In the book, Danforth offers four principles that he believes that “faithful people can agree on, regardless of their party affiliation or where they are on the liberal/conservative spectrum.” These principles could help faithful people “make an important contribution to public discourse, and go a long way toward mending broken politics.” These principles can become gifts that we people of faith can offer to our country as a means of bringing new life to the wasteland that our political system has become.
Here are the four principles.
The first principle is that “we should insist that politics remain in its proper place. Politics is not the realm of absolute truth and it is not the battleground of good and evil. Faithful people worship God. They do not worship political parties or ideologies…our opponents are not our enemies.”
Second, “we should be advocates for the common good. The framers of our Constitution were realistic in their understanding that politics consists of groups advancing their own interests, and they created a system of checks and balances to offset competing interests against one another. However, our first four presidents believed that the success of America would depend on citizens who did more than look after themselves, but that they would advance the common good through virtue—that understanding of virtue has been lost, but because the essence of religion is that the self is not the center of the universe, and because the model of Christianity is sacrificial love, religion can restore the lost principle of virtue that says that there is a higher good than the self.”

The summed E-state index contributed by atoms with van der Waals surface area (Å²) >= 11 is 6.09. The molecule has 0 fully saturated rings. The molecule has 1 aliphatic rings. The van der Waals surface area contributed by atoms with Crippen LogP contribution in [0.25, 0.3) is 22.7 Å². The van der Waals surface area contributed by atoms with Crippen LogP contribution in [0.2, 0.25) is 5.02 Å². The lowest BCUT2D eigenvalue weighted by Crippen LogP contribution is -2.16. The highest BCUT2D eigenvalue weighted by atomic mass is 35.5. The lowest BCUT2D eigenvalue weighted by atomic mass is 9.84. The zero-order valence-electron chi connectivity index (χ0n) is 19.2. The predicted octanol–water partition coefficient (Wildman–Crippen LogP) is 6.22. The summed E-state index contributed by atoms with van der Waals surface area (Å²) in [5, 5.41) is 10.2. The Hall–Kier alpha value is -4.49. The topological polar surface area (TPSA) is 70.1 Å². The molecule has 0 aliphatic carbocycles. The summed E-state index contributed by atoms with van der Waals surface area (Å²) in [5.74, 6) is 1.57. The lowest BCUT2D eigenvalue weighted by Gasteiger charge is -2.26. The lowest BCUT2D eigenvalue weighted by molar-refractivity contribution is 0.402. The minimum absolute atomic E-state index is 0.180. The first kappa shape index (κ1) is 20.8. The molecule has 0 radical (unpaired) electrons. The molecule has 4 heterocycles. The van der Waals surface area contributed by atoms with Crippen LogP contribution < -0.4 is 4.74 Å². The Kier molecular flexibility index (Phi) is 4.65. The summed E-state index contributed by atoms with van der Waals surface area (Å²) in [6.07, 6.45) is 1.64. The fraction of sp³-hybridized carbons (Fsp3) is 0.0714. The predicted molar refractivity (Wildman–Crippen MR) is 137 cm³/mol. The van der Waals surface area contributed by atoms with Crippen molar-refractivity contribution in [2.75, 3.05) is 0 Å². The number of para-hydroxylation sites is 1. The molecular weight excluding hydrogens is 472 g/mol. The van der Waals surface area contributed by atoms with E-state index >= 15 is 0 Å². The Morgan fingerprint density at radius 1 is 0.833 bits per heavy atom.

Third, “we should advocate political compromise, and make the case that the spirit of compromise is consistent with our faith…workable politics is the art of compromise, and the result of inflexible positions is gridlock. Faithful people, who do not think of politics in terms of absolutes, can be a counterpressure to those who pull politicians toward the ideological poles.”
And fourth, we should be “a unifying force, working to bind America together….the words ‘religion’ and ‘ligament’ come from the same root meaning ‘to bind together’…..Paul said that in Christ, God reconciled the world to himself, and entrusted to us the message of reconciliation.” A fundamental premise of Danforth’s book is that “overcoming estrangement is the responsibility of faithful people and that God has entrusted us with the ministry of reconciliation. Because this is so, we should seek ways to make our ministry a practical reality.”
Danforth, from his perspective as a former Senator, has many ideas about making the ministry of reconciliation a practical reality, and these ideas make his book a fascinating and inspiring read. This would be an excellent book for us to discuss in depth in this parish, perhaps in Christian Education on Sundays, or in the book group format.